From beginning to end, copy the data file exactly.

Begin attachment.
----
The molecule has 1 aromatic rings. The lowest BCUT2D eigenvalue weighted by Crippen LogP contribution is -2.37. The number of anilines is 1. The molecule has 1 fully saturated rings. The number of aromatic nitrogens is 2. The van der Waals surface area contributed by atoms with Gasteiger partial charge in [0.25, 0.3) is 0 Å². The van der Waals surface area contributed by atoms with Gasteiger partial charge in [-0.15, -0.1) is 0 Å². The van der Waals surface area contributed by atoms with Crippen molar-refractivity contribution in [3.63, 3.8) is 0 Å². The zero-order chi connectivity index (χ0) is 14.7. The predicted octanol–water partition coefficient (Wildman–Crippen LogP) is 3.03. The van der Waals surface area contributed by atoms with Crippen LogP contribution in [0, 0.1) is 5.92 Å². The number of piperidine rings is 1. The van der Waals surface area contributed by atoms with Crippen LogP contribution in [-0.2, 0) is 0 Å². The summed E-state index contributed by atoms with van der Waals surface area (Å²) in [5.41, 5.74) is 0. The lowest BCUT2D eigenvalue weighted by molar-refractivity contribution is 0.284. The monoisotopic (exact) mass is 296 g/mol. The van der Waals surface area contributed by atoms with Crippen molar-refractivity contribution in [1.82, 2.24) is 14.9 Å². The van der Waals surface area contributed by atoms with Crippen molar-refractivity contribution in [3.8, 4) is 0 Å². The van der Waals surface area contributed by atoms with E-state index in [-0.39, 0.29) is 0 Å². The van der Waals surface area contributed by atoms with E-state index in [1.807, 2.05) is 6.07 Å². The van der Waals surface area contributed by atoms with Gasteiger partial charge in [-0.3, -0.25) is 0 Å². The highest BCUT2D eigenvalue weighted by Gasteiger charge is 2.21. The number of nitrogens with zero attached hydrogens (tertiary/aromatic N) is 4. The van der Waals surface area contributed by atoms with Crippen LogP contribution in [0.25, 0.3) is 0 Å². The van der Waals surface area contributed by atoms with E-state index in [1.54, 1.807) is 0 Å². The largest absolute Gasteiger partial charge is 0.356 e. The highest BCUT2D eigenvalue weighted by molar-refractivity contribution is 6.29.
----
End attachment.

The molecule has 1 aromatic rings. The lowest BCUT2D eigenvalue weighted by Crippen LogP contribution is -2.37. The number of anilines is 1. The molecule has 1 fully saturated rings. The number of aromatic nitrogens is 2. The van der Waals surface area contributed by atoms with Gasteiger partial charge in [0.25, 0.3) is 0 Å². The van der Waals surface area contributed by atoms with Gasteiger partial charge in [-0.15, -0.1) is 0 Å². The van der Waals surface area contributed by atoms with Crippen molar-refractivity contribution in [3.63, 3.8) is 0 Å². The zero-order chi connectivity index (χ0) is 14.7. The predicted octanol–water partition coefficient (Wildman–Crippen LogP) is 3.03. The van der Waals surface area contributed by atoms with Crippen LogP contribution in [0, 0.1) is 5.92 Å². The number of piperidine rings is 1. The van der Waals surface area contributed by atoms with Crippen LogP contribution in [-0.2, 0) is 0 Å². The summed E-state index contributed by atoms with van der Waals surface area (Å²) in [5.41, 5.74) is 0. The lowest BCUT2D eigenvalue weighted by molar-refractivity contribution is 0.284. The monoisotopic (exact) mass is 296 g/mol. The van der Waals surface area contributed by atoms with Crippen molar-refractivity contribution in [1.82, 2.24) is 14.9 Å². The van der Waals surface area contributed by atoms with Crippen molar-refractivity contribution in [3.8, 4) is 0 Å². The van der Waals surface area contributed by atoms with E-state index in [-0.39, 0.29) is 0 Å². The van der Waals surface area contributed by atoms with E-state index in [1.807, 2.05) is 6.07 Å². The van der Waals surface area contributed by atoms with Gasteiger partial charge in [-0.3, -0.25) is 0 Å². The highest BCUT2D eigenvalue weighted by Gasteiger charge is 2.21. The number of nitrogens with zero attached hydrogens (tertiary/aromatic N) is 4. The van der Waals surface area contributed by atoms with Crippen LogP contribution in [0.25, 0.3) is 0 Å². The van der Waals surface area contributed by atoms with E-state index in [1.54, 1.807) is 0 Å². The largest absolute Gasteiger partial charge is 0.356 e. The highest BCUT2D eigenvalue weighted by molar-refractivity contribution is 6.29.